Second (and I hope that you do not take offense to the following point): the development of the international discussion must neither be subordinated to nor preempted by the internal political struggle within the WRP leadership. I believe that this is precisely what happened between 1982 and 1984. Moreover, it is my impression from the discussions which I had with a number of comrades during my recent trip to Britain that the international significance and implications of the present crisis within the WRP are not recognized. As you correctly noted, the International Committee has been viewed by the WRP as a sort of milch-cow and it is necessary that this nationalist outlook be consciously combated. I suspect that not a few members of the WRP Political Committee view the small sections of the International Committee with disdain and see no need for serious international collaboration. After all, this outlook was cultivated by Comrade Healy during the past decade, as he demoted the International Committee to a “nucleus” and concentrated on building WRP “alliances” with more prosperous nationalist movements.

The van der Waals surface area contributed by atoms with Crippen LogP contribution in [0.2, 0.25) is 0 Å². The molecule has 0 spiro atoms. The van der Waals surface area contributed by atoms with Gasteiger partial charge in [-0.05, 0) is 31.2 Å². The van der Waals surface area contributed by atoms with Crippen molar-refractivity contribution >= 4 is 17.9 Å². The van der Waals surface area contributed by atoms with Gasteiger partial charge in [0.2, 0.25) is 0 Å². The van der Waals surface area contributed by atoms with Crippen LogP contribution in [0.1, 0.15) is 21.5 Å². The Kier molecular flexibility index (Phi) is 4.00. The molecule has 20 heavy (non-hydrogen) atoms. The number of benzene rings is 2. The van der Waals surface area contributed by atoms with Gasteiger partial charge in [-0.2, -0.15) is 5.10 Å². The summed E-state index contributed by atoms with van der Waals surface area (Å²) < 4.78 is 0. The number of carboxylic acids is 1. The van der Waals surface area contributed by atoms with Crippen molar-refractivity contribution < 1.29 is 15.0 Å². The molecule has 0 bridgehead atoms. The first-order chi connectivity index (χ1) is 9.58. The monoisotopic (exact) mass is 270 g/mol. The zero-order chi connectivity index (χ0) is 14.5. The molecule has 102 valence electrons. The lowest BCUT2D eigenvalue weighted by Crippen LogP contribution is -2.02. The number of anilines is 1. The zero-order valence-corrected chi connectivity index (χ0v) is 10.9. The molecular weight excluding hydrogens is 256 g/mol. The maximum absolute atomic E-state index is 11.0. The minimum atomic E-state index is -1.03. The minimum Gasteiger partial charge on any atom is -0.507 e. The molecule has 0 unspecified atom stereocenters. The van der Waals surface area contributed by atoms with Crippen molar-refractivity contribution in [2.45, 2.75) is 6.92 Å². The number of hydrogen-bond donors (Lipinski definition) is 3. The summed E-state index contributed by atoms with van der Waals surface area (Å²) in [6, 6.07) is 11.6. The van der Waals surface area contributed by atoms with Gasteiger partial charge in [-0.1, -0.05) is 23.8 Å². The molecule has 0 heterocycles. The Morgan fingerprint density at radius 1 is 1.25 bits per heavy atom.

There is no point in trying to patch up the line of the WRP and the International Committee as a whole piece by piece. First of all, we must establish how we arrived at an incorrect line. Otherwise, we will simply be making a series of pragmatic adjustments to meet our immediate political needs. That was the approach of the SWP after 1953 and you know very well the results.
We must have a preliminary meeting of the International Committee as soon as possible—no later than early November—to prepare the convening of the Eleventh Congress. In our capacity as fraternal observers, the Workers League delegation intends to move a motion for the repudiation of the Tenth Congress Resolution and the opening up of an international discussion. It will be necessary to prepare documents for circulation within all the sections. An agenda and date for the Eleventh Congress will have to be fixed.